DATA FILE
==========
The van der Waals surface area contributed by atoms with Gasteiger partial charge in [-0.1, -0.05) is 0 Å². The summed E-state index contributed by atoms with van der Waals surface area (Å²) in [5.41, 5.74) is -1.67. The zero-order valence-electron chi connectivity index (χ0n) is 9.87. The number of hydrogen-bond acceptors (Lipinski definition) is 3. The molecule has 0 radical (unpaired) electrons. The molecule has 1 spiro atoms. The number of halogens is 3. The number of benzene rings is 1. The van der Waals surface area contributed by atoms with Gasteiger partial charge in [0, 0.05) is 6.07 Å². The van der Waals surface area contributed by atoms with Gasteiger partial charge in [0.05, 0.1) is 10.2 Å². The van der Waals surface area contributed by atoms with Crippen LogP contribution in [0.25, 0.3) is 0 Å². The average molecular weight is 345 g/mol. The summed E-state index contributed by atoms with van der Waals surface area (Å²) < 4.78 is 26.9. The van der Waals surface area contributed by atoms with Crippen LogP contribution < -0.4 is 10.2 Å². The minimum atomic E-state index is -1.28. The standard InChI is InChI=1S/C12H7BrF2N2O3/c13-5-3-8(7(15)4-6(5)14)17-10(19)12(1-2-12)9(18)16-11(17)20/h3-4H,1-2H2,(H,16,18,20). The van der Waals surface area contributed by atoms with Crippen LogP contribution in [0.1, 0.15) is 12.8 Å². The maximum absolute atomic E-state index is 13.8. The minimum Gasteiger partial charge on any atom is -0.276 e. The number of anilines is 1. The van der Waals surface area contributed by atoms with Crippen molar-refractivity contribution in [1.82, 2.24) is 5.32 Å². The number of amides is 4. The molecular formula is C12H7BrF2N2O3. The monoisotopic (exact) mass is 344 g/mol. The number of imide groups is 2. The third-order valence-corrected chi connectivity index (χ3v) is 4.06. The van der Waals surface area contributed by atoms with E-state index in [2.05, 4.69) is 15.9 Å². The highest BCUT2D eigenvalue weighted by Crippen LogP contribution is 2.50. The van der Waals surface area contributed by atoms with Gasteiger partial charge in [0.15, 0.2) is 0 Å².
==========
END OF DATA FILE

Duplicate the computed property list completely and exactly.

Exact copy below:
The van der Waals surface area contributed by atoms with Gasteiger partial charge in [-0.1, -0.05) is 0 Å². The summed E-state index contributed by atoms with van der Waals surface area (Å²) in [5.41, 5.74) is -1.67. The zero-order valence-electron chi connectivity index (χ0n) is 9.87. The number of hydrogen-bond acceptors (Lipinski definition) is 3. The molecule has 0 radical (unpaired) electrons. The molecule has 1 spiro atoms. The number of halogens is 3. The number of benzene rings is 1. The van der Waals surface area contributed by atoms with Gasteiger partial charge in [0, 0.05) is 6.07 Å². The van der Waals surface area contributed by atoms with Gasteiger partial charge in [0.05, 0.1) is 10.2 Å². The van der Waals surface area contributed by atoms with Crippen LogP contribution in [0.25, 0.3) is 0 Å². The average molecular weight is 345 g/mol. The summed E-state index contributed by atoms with van der Waals surface area (Å²) < 4.78 is 26.9. The van der Waals surface area contributed by atoms with Crippen LogP contribution < -0.4 is 10.2 Å². The minimum atomic E-state index is -1.28. The standard InChI is InChI=1S/C12H7BrF2N2O3/c13-5-3-8(7(15)4-6(5)14)17-10(19)12(1-2-12)9(18)16-11(17)20/h3-4H,1-2H2,(H,16,18,20). The van der Waals surface area contributed by atoms with Crippen LogP contribution in [0.1, 0.15) is 12.8 Å². The maximum absolute atomic E-state index is 13.8. The minimum Gasteiger partial charge on any atom is -0.276 e. The number of anilines is 1. The van der Waals surface area contributed by atoms with Crippen molar-refractivity contribution in [1.82, 2.24) is 5.32 Å². The number of amides is 4. The molecular formula is C12H7BrF2N2O3. The monoisotopic (exact) mass is 344 g/mol. The number of imide groups is 2. The third-order valence-corrected chi connectivity index (χ3v) is 4.06. The van der Waals surface area contributed by atoms with E-state index in [2.05, 4.69) is 15.9 Å². The highest BCUT2D eigenvalue weighted by Crippen LogP contribution is 2.50. The van der Waals surface area contributed by atoms with Gasteiger partial charge in [0.15, 0.2) is 0 Å².